This tip for improving your SAT score was provided by David Greenslade at Veritas Prep.
The SAT, unlike most tests that high schools administer, is nearly entirely multiple choice. This means the answer is right in front of students on the pages of the test booklet as they take the test. Most students, not surprisingly, start working immediately when they read the question in an attempt to maximize their time to work on each question. This is not wrong, per se, but clues are often contained in the answer choices that can elucidate what the test is asking and how to find the answers. Here is an example SAT question:
“The price of a new gaming system was g dollars and James bought the system with a coupon for c percent off. The store also gave James and additional s percent off the discounted price as a promotion. What represents the price in dollars for the gaming system?”
(a) g (100-1/c)(100-1/s)
(b) g ((1- c) (1- s) /100)
(c) g ((1- c+s)/100)
(d) g (c/100)(s/100)
(e) g (1-c/100)(1-s/100)
The SAT likes to leave things in theoretical terms to test a student’s ability to work with variables and apply concepts to nonconcrete problems. The good news is that this technique also leaves a lot of clues that can be very helpful in determining the final answer. All the answer choices start the same way: They multiply the price of the console by something. This is pretty intuitive, as discounts are generally found by starting with the initial price. The answers also all have 1s, 100s, or both somewhere in the equation, which is a big clue. The question gave the discounts as percents, which means the percents must be divided by 100 to become usable decimals or fractions (90% = 9/10 or 0.9).
Knowing this, answer choice A can be essentially eliminated, but why all the 1s? It is difficult to look at these choices and figure out what those might be attempting to convey (or how they are intended to confuse) without doing a little more work. Theoretical questions can easily be simplified by inserting concrete numbers into the variables. Imagine g = $125 (a good deal, I know) and the coupon, c, is 20% off and the promotion, s, is an additional 10% (what a bargain). So to make 20% a fraction, it is divided by 100 to become 20/100 or 2/10. If this is simply multiplied by the price, the result is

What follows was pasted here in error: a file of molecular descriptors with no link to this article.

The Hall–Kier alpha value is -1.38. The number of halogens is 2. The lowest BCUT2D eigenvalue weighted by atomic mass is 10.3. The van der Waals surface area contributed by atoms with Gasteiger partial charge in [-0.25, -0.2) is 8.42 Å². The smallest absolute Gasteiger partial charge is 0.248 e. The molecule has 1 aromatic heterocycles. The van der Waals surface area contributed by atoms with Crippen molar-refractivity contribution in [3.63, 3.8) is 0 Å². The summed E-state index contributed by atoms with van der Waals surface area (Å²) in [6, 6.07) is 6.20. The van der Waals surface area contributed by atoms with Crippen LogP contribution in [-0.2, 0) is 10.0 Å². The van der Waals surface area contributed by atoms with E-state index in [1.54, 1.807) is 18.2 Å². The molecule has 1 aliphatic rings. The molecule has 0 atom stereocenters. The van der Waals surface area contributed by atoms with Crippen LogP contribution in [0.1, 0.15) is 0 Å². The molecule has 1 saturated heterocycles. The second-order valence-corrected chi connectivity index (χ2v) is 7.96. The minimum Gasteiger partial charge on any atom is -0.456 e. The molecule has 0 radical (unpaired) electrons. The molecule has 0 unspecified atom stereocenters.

$125 x 2/10 = $25.
That seems far too low a price for 20 percent off. What is actually happening is the price is being reduced by $25, or 20 percent, so the final price will be 20 percent less, or 80 percent of its initial value. This is where that 1 comes in: If $125 is multiplied by 1-2/10 (or 8/10), the result is
$125 x 8/10 = $100 ($25 less than $125).
So it can then be inferred that when taking a discount, the initial value of the product is multiplied by 1 minus the percent discount divided by 100 (1 – % discount/100).
To take an additional discount, as is asked in the question, the new price (the product of the price and the discount) would then be multiplied by 1 minus the percent discount divided by 100 again.
Price (1-1st % discount/100)(1-2nd % discount/100)
The only answer choice that accurately reflects this is answer choice (e).
Answer choices are extremely useful in helping to determine the answer to a problem. The question above can also be checked using the answer choices. Simply plug in the values chosen for the different variables and see if answer choice (e) gives a correct result. All the other choices will give results that do not equal the real derived answer. So use the answer choices; they are there to help if you know how to find the clues.
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